Mathematics, Department of


First Advisor

Richard Rebarber

Second Advisor

Brigitte Tenhumberg

Date of this Version



A dissertation presented to the faculty of the Graduate College at the University of Nebraska in partial fulfilment of requirements for the degree of Doctor of Philosophy

Major: Mathematics

Under the supervision of Professors Richard Rebarber and Brigitte Tenhumberg

Lincoln, Nebraska, December 2023


Copyright 2023, Molly R. Creagar


Empirical evidence suggests that the attractiveness of a plant to herbivores can be affected by the investment in defense by neighboring plants, as well as investment in defense by the focal plant. Thus, allocation to defense may not only be influenced by the frequency and intensity of herbivory but also by defense strategies employed by other plants in the environment. We incorporate a neighborhood defense effect by applying spatial evolutionary game theory to optimal resource allocation in plants where cooperators are plants investing in defense and defectors are plants that do not. We use a stochastic dynamic programming model, along with ideas from game theory, to examine how defense strategies and maintenance costs influence population outcomes in herbaceous plants. When herbivory is modeled as isotropic across space with defense modeled directly as a public good, our model predicts an evolutionarily stable proportion of cooperators and defectors (mixed stable strategy), but the proportion of cooperators is higher in a population of perennial plants than in a population of annual plants. We also show that including a metabolic cost of maintaining stored resources does not change the proportion of cooperators but does decrease plant fitness and allocation to overwinter storage. Then, we compare the outcomes when we incorporate an individual-based model for the herbivore population and allow the herbivores to move between plants. In this case, defense is only a neighborhood benefit, and this approach yields the possibility of a population evolving to consist of only cooperators or only defectors (pure stable strategy), as well as the possibility of a mixed stable strategy. We show that our model offers a theoretical explanation for the neighborhood effect seen in empirical evidence.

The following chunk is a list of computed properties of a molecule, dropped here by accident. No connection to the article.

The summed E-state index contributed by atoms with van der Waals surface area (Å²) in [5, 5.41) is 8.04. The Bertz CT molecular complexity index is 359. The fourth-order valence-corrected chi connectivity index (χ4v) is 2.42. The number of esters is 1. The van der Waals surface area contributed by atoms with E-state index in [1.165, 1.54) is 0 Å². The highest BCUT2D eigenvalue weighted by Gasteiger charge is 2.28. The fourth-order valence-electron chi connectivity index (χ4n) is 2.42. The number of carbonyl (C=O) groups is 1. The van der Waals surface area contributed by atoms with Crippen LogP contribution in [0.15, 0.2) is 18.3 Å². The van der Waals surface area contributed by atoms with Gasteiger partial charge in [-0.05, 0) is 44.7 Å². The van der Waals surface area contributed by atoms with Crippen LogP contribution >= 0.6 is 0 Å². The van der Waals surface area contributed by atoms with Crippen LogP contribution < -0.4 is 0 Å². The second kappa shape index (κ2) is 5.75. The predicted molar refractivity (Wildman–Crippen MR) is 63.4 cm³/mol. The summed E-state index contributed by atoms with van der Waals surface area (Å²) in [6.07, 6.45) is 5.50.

Advisors: Richard Rebarber and Brigitte Tenhumberg